(From the KyivPost)
MOSCOW – The easy days are over for Russia. After years of rising oil prices that poured ever more revenues into the nation’s coffers, it now faces tough decisions on spending. A draconian budget plan, due to go before parliament on Friday, symbolizes the new era of austerity. And it raises big questions about how exactly Russia will make its books balance in the years ahead.
President Vladimir Putin has put enormous pressure on the finance ministry’s sums with promises of public spending that aim to quieten domestic opposition and fund Russia’s hosting of events including the soccer World Cup and Winter Olympics.
In a sign of the political tensions that creates, Putin recently rebuked ministers – and by implication his prime minister, Dmitry Medvedev – for failing to draw up a credible budget plan.
“The problem is that we have ourselves limited our expenditures – which is very correct,” Finance Minister Anton Siluanov said at the Reuters Russia Investment Summit this week, “in order to reduce our oil-and-gas dependence.” “On the other hand we have to fulfill the decrees of the president … How can we do all this? Of course it wasn’t at all simple.”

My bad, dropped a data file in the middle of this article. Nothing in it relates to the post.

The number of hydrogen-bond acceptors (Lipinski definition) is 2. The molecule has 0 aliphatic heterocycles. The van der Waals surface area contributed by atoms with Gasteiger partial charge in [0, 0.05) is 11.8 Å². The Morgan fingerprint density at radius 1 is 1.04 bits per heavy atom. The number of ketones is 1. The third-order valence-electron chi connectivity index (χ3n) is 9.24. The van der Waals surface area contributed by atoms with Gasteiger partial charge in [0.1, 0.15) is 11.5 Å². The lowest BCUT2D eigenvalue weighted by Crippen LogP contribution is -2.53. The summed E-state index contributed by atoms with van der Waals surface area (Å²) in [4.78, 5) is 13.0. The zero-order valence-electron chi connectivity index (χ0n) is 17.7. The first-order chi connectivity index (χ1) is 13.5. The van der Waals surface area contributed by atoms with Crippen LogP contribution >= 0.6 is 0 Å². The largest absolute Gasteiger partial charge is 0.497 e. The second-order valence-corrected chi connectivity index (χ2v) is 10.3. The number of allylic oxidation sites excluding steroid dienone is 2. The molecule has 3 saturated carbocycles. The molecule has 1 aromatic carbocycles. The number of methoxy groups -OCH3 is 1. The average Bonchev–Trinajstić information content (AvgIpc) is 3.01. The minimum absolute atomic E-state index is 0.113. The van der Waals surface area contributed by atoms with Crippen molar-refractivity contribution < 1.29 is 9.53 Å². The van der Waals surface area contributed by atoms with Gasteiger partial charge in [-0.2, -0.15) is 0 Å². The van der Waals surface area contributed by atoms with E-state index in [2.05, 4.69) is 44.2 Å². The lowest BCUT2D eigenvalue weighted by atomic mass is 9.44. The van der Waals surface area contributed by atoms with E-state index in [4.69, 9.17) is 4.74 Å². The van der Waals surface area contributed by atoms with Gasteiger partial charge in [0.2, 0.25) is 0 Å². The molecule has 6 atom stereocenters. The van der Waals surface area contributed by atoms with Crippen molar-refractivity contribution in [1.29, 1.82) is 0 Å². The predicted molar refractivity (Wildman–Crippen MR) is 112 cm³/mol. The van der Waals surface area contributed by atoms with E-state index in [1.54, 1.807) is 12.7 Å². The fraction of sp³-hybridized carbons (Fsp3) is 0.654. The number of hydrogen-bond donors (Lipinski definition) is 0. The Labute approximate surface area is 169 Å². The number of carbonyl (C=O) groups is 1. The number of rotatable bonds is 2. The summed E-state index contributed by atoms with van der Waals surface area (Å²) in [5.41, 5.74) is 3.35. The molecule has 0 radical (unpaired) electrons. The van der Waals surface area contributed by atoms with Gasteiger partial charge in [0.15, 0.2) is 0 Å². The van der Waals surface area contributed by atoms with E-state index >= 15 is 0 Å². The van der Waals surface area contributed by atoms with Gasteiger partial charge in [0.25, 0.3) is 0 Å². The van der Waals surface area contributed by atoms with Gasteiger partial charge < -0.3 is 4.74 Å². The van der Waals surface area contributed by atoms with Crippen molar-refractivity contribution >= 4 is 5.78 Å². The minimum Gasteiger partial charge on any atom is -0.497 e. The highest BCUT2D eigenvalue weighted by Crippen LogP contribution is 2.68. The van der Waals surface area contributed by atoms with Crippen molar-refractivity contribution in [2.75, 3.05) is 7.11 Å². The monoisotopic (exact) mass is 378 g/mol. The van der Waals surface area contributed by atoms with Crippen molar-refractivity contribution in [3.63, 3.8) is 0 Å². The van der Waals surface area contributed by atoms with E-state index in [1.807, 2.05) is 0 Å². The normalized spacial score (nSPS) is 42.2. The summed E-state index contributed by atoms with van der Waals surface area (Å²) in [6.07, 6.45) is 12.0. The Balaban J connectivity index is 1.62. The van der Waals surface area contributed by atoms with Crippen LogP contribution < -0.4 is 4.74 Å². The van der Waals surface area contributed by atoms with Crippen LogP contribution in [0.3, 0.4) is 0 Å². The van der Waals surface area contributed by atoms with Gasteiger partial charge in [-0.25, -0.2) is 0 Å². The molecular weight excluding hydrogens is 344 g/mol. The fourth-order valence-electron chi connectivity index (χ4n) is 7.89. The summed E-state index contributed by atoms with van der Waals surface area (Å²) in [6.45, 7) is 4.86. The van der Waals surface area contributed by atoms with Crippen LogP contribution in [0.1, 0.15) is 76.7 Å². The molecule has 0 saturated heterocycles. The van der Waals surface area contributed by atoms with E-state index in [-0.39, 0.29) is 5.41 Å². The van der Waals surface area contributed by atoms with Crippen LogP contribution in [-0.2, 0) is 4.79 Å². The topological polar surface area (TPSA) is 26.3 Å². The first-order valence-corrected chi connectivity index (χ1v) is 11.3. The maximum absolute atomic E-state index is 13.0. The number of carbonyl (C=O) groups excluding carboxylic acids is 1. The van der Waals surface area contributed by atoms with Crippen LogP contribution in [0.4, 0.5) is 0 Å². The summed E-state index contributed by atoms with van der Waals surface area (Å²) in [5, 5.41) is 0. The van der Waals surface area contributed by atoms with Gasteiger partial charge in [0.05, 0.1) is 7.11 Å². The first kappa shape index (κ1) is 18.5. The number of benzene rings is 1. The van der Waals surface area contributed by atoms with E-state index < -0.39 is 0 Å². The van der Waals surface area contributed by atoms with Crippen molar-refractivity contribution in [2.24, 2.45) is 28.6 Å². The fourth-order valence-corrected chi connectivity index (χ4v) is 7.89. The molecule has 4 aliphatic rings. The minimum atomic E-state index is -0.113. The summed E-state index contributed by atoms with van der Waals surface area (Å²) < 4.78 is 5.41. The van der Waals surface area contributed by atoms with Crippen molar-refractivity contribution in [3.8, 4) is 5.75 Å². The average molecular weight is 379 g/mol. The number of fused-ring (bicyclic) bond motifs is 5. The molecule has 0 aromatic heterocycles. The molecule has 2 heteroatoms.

Over recent years, the seemingly boundless oil revenues have enabled Putin to boost spending dramatically, smoothing his re-election to the Kremlin in March – and helping him ride out the first mass protests against his rule. Putin’s pre-election promises, later enshrined in a flurry of decrees, included generous hikes in public sector pay, additional social benefits and regional development programmes.
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